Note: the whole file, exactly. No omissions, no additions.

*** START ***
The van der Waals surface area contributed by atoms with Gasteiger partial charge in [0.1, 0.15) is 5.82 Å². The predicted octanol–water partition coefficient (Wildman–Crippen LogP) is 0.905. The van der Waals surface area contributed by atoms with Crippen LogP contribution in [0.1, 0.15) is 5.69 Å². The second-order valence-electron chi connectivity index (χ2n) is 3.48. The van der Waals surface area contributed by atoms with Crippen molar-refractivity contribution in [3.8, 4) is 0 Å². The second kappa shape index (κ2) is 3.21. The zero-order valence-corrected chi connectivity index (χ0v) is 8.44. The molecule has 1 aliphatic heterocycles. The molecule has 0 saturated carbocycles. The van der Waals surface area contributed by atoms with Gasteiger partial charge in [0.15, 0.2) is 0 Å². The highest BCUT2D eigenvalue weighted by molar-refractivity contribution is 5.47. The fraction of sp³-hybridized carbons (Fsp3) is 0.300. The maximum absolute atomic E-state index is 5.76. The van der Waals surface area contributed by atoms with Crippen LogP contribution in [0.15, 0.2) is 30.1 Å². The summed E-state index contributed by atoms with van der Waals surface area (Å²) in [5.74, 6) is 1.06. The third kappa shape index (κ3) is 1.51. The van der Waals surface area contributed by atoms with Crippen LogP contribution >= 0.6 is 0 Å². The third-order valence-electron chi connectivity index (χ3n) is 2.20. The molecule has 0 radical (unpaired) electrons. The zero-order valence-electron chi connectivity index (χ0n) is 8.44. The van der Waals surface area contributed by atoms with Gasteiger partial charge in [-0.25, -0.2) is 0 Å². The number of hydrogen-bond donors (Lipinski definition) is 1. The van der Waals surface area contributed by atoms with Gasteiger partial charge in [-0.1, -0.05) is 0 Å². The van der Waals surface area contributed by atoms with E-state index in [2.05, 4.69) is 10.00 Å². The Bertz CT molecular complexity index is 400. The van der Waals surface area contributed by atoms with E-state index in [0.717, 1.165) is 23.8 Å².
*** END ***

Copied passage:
The van der Waals surface area contributed by atoms with Gasteiger partial charge in [0.1, 0.15) is 5.82 Å². The predicted octanol–water partition coefficient (Wildman–Crippen LogP) is 0.905. The van der Waals surface area contributed by atoms with Crippen LogP contribution in [0.1, 0.15) is 5.69 Å². The second-order valence-electron chi connectivity index (χ2n) is 3.48. The van der Waals surface area contributed by atoms with Crippen molar-refractivity contribution in [3.8, 4) is 0 Å². The second kappa shape index (κ2) is 3.21. The zero-order valence-corrected chi connectivity index (χ0v) is 8.44. The molecule has 1 aliphatic heterocycles. The molecule has 0 saturated carbocycles. The van der Waals surface area contributed by atoms with Gasteiger partial charge in [0.15, 0.2) is 0 Å². The highest BCUT2D eigenvalue weighted by molar-refractivity contribution is 5.47. The fraction of sp³-hybridized carbons (Fsp3) is 0.300. The maximum absolute atomic E-state index is 5.76. The van der Waals surface area contributed by atoms with Crippen LogP contribution in [0.15, 0.2) is 30.1 Å². The summed E-state index contributed by atoms with van der Waals surface area (Å²) in [5.74, 6) is 1.06. The third kappa shape index (κ3) is 1.51. The van der Waals surface area contributed by atoms with Crippen LogP contribution >= 0.6 is 0 Å². The third-order valence-electron chi connectivity index (χ3n) is 2.20. The molecule has 0 radical (unpaired) electrons. The zero-order valence-electron chi connectivity index (χ0n) is 8.44. The van der Waals surface area contributed by atoms with Gasteiger partial charge in [-0.25, -0.2) is 0 Å². The number of hydrogen-bond donors (Lipinski definition) is 1. The van der Waals surface area contributed by atoms with Gasteiger partial charge in [-0.1, -0.05) is 0 Å². The van der Waals surface area contributed by atoms with E-state index in [2.05, 4.69) is 10.00 Å². The Bertz CT molecular complexity index is 400. The van der Waals surface area contributed by atoms with E-state index in [0.717, 1.165) is 23.8 Å².